Monday, October 22, 2012

How to Become a Producer/Engineer

First, there are studios closing down daily because the market is just not there any more to support many of them. Your potential number of employers is dwindling all the time, and those people who had jobs at those studios (and therefore experience) will be competing with you looking for work at the handful that are still standing.

Second, most real-world studios don't care that much if you have qualifications on paper. They look at what your track record is. What have you done? Can I hear your work? That sort of thing. Someone whose work speaks for itself without training will get the job pretty much every time over someone whose work is okay who has training.

By extension of both of those, most studios don't put out ads "wanted: studio engineer." They take advantage of their existing set of contacts and connections and fish from that pond. It is very much a business of who you know.

So.... given all that, the best way of getting a job at a major studio is:

  1. Show up at their door and introduce yourself. Do this many times if necessary. Be a polite, cordial, eager and pleasant pain in the ass. You're not there for a job yet. You're volunteering to make coffee, vacuum carpets, be a gopher when someone in a band needs smokes, water plants, whatever. In return, all you ask is for the chance to watch a few sessions so you can start learning some stuff.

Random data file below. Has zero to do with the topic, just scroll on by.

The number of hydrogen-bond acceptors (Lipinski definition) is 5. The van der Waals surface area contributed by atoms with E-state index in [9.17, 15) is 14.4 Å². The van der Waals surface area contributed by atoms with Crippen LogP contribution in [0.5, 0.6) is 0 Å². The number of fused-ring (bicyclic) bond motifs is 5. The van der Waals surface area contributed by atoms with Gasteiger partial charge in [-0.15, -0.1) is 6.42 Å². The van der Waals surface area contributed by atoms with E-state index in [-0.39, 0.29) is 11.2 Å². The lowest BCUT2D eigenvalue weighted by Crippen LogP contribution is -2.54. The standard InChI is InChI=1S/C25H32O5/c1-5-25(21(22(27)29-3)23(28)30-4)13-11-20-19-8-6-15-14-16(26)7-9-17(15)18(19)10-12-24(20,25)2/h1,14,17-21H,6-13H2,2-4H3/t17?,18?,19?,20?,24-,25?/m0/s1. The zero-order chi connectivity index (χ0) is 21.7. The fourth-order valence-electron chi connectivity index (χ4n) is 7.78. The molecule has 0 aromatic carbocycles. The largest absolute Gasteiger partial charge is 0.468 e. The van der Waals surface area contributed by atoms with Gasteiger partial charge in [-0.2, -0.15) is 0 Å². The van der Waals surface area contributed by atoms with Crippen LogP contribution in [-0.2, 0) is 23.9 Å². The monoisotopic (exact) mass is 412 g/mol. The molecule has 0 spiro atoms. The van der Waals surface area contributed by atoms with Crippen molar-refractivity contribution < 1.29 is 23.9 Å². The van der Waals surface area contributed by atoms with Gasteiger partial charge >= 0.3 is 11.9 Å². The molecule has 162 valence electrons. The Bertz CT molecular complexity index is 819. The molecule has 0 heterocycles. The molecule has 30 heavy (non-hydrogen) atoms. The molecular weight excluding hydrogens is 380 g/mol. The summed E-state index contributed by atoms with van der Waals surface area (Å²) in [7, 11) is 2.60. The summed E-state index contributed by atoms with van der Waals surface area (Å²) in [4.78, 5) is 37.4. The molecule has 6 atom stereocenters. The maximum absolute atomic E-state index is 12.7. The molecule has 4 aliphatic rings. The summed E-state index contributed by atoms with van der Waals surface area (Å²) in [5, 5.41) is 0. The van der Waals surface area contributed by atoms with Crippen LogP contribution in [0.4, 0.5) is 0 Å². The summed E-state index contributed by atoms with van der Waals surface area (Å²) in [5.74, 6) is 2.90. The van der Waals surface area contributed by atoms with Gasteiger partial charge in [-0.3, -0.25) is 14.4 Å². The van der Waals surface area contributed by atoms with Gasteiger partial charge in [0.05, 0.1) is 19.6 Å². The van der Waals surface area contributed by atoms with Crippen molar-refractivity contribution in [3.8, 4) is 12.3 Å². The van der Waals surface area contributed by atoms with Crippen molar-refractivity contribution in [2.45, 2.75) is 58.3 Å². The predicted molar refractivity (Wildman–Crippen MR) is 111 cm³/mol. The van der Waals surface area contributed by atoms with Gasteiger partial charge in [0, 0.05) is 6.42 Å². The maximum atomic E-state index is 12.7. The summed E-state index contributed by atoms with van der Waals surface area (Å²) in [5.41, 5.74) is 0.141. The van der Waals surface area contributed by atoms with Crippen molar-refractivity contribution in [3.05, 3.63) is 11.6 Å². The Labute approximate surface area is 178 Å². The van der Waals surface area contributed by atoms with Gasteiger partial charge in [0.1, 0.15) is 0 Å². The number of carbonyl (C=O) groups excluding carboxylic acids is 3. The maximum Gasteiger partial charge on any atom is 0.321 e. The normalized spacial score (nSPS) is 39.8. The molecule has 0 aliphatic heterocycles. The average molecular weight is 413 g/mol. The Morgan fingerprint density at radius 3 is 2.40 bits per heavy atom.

2. Once your foot is in the door, be the best coffee maker, carpet vacuumer, corner-store runner you can. It shows you're worth the effort for them to have you around. They'll start to like you and be more willing to let you watch. They'll even teach you the proper way to wind cables.
  3. Eventually, you'll be given jobs like setting up mics and moving them around the room as the engineer tells you what to do - "closer... closer.... back it off a bit... now left... "

Little jobs at a time, and you'll be trained on site by the people who know what they are doing. It won't cost you anything but time.

As they get confidence in your knowledge, reliability, etc., there will come a time when the studio makes some concession to band where they'll give them a cut rate if they're willing to come in at 6:00am and work with one of their interns. That would be you. Maybe it will come up as one of the regular studio assistants is sick, or quits, or whatever, and you'll get called up to help out. Sure, you're last picked, but at least you're picked.

You'll start noticing that other people with genuine credentials are sending in their resumees. The studio, already with a full complement of staff, including interns, assistants, lackeys, etc. does not typically call those applicants back.

PS. Just in case you're thinking that I'm one of those "anti-education.... school is no good for anything" kind of people, I have a degree in music and teach in a school... so no. I'm *very* pro-education. I'm also very practical, and that means taking the steps you *really* need to get there rather than assuming that a piece of paper will be your ticket.

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